It was 1864 and the moon was full when the Maple Leaf steamed down the St. Johns River carrying Union troops and equipment to Jacksonville. Lurking in the murky waters below: a dozen mines or "torpedoes" made from wooden kegs filled with 70 pounds of black powder.
When the transport vessel struck one, the explosion ripped apart the ship and killed four soldiers. The vessel sank and with it thousands of artifacts to be preserved in a muddy tomb for discovery 120 years later.
Now some of those artifacts can be seen at the Dunedin Historical Museum as part of a traveling exhibit called "The Maple Leaf: An American Civil War Shipwreck." The exhibit is on loan from the Museum of Florida History in Tallahassee.
"What is unique about this shipwreck is that there were over 6,000 artifacts found, giving us a time capsule from the Civil War era," said Vinnie Luisi, executive director of the museum. "It helps us understand what a Union soldier's life was like."
The large amount of civilian items found shows that widespread looting took place around the Union camps, he said.
Among the items in the traveling exhibit are a fountain pen and inkwell, a toothbrush — sans the bristles — a medicine bottle, a dinner plate in an Asian pattern and Union Army uniform buttons. More artifacts will be added in mid September.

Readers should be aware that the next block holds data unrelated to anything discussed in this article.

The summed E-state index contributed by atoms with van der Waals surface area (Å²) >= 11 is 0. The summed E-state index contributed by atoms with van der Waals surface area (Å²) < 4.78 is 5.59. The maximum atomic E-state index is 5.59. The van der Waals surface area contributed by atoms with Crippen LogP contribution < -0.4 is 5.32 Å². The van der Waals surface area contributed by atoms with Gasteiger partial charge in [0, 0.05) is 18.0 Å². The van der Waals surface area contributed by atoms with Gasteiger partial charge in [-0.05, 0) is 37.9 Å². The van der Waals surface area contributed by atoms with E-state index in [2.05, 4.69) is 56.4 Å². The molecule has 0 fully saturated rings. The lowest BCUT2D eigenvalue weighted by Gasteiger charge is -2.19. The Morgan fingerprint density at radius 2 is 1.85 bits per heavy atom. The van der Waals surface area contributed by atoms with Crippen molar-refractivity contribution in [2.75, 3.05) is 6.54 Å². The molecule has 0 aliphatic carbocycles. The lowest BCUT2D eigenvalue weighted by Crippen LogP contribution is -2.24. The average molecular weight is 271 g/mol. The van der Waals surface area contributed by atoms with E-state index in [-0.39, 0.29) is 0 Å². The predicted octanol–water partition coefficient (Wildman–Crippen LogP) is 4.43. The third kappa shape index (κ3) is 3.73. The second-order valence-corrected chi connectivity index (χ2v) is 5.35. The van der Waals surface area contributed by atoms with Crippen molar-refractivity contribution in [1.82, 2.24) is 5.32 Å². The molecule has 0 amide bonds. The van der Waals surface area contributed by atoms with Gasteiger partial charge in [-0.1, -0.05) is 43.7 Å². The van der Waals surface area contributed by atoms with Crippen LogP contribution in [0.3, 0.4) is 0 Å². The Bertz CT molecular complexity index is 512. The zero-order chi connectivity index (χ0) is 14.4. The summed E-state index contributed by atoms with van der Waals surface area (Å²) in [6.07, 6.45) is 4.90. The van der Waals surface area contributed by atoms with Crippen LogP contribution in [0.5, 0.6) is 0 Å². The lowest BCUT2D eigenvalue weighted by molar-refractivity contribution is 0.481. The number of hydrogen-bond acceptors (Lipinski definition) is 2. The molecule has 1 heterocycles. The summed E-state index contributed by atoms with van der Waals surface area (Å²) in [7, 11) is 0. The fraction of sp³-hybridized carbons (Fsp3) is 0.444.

The Maple Leaf was built in 1851 and originally used as a Canadian pleasure excursion ship. The shipwreck was partially mined by Keith Holland and the St. Johns Archaeological Expedition Inc. in 1984, but only about 5 percent of the ship's cargo has been salvaged so far. Some seven feet of mud and 20 feet of water entomb the wreckage about 12 miles south of downtown Jacksonville.
A reproduction of the torpedo that sank the Maple Leaf is also on display. Developed by the secret Confederate Torpedo Service, the underwater mines were at the time a new kind of weaponry — one that would revolutionize maritime strategies and ultimately sink or damage 43 federal vessels during the Civil War.
Other related exhibits at the museum focus on Florida and Tampa Bay's role in the war. The displays include original and reproduction Civil War uniforms and artifacts. Children and adults can try on the reproduction clothing and handle artifacts soldiers used for everyday camp life.
"These hands-on activities are part of a traveling exhibit that will go to classrooms upon request," Luisi said.
Overall, the exhibition is a teaching tool for those of any age who want to learn more about the War Between the States and Florida's role.
"Florida may not have had a Battle of Gettysburg," Luisi said, "but it was important for the Confederacy — as a source of food supplies like beef and salt, railroading and transportation along the St. Johns River."